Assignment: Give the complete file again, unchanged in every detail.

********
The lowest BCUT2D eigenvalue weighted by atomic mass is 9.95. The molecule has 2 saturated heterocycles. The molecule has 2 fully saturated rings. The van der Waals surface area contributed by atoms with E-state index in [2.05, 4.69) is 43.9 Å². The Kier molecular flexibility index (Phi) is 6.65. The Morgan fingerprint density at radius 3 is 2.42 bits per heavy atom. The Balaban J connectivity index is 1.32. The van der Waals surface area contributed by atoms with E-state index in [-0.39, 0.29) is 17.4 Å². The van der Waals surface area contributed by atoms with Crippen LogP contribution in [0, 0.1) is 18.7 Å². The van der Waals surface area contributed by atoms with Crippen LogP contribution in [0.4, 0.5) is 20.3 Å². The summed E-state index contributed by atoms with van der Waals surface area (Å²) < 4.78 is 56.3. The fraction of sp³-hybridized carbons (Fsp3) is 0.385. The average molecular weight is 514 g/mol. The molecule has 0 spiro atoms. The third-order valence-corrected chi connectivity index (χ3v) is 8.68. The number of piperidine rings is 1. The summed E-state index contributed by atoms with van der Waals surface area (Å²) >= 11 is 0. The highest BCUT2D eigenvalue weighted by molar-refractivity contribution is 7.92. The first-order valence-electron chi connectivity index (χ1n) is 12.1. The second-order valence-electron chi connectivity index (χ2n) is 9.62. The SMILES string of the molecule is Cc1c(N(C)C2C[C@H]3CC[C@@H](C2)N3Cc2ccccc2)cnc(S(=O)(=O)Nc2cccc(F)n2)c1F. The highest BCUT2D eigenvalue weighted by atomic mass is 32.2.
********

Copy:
The lowest BCUT2D eigenvalue weighted by atomic mass is 9.95. The molecule has 2 saturated heterocycles. The molecule has 2 fully saturated rings. The van der Waals surface area contributed by atoms with E-state index in [2.05, 4.69) is 43.9 Å². The Kier molecular flexibility index (Phi) is 6.65. The Morgan fingerprint density at radius 3 is 2.42 bits per heavy atom. The Balaban J connectivity index is 1.32. The van der Waals surface area contributed by atoms with E-state index in [-0.39, 0.29) is 17.4 Å². The van der Waals surface area contributed by atoms with Crippen LogP contribution in [0, 0.1) is 18.7 Å². The van der Waals surface area contributed by atoms with Crippen LogP contribution in [0.4, 0.5) is 20.3 Å². The summed E-state index contributed by atoms with van der Waals surface area (Å²) < 4.78 is 56.3. The fraction of sp³-hybridized carbons (Fsp3) is 0.385. The average molecular weight is 514 g/mol. The molecule has 0 spiro atoms. The third-order valence-corrected chi connectivity index (χ3v) is 8.68. The number of piperidine rings is 1. The summed E-state index contributed by atoms with van der Waals surface area (Å²) >= 11 is 0. The highest BCUT2D eigenvalue weighted by molar-refractivity contribution is 7.92. The first-order valence-electron chi connectivity index (χ1n) is 12.1. The second-order valence-electron chi connectivity index (χ2n) is 9.62. The SMILES string of the molecule is Cc1c(N(C)C2C[C@H]3CC[C@@H](C2)N3Cc2ccccc2)cnc(S(=O)(=O)Nc2cccc(F)n2)c1F. The highest BCUT2D eigenvalue weighted by atomic mass is 32.2.